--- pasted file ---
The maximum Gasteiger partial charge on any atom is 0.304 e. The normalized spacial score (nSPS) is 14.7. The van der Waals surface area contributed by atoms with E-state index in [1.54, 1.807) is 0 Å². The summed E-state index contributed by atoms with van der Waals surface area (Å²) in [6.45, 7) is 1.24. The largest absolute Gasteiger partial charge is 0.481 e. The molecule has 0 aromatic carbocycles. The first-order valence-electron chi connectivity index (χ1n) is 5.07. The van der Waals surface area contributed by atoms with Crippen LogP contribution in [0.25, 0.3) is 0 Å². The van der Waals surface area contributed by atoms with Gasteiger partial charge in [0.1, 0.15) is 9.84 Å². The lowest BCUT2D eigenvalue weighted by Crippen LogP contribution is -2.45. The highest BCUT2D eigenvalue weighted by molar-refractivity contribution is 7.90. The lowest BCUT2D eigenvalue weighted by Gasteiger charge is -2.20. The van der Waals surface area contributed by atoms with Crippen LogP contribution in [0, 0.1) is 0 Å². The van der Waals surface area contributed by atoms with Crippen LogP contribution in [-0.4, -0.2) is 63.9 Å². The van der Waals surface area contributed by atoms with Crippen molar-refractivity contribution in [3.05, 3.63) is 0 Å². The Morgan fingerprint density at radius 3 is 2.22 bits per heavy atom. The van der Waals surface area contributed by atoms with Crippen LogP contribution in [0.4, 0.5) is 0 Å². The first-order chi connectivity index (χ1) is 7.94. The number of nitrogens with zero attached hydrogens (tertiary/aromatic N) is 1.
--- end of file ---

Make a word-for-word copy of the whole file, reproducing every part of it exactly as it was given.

The maximum Gasteiger partial charge on any atom is 0.304 e. The normalized spacial score (nSPS) is 14.7. The van der Waals surface area contributed by atoms with E-state index in [1.54, 1.807) is 0 Å². The summed E-state index contributed by atoms with van der Waals surface area (Å²) in [6.45, 7) is 1.24. The largest absolute Gasteiger partial charge is 0.481 e. The molecule has 0 aromatic carbocycles. The first-order valence-electron chi connectivity index (χ1n) is 5.07. The van der Waals surface area contributed by atoms with Crippen LogP contribution in [0.25, 0.3) is 0 Å². The van der Waals surface area contributed by atoms with Gasteiger partial charge in [0.1, 0.15) is 9.84 Å². The lowest BCUT2D eigenvalue weighted by Crippen LogP contribution is -2.45. The highest BCUT2D eigenvalue weighted by molar-refractivity contribution is 7.90. The lowest BCUT2D eigenvalue weighted by Gasteiger charge is -2.20. The van der Waals surface area contributed by atoms with Crippen LogP contribution in [0, 0.1) is 0 Å². The van der Waals surface area contributed by atoms with Crippen LogP contribution in [-0.4, -0.2) is 63.9 Å². The van der Waals surface area contributed by atoms with Crippen molar-refractivity contribution in [3.05, 3.63) is 0 Å². The Morgan fingerprint density at radius 3 is 2.22 bits per heavy atom. The van der Waals surface area contributed by atoms with Crippen LogP contribution in [0.4, 0.5) is 0 Å². The first-order chi connectivity index (χ1) is 7.94. The number of nitrogens with zero attached hydrogens (tertiary/aromatic N) is 1.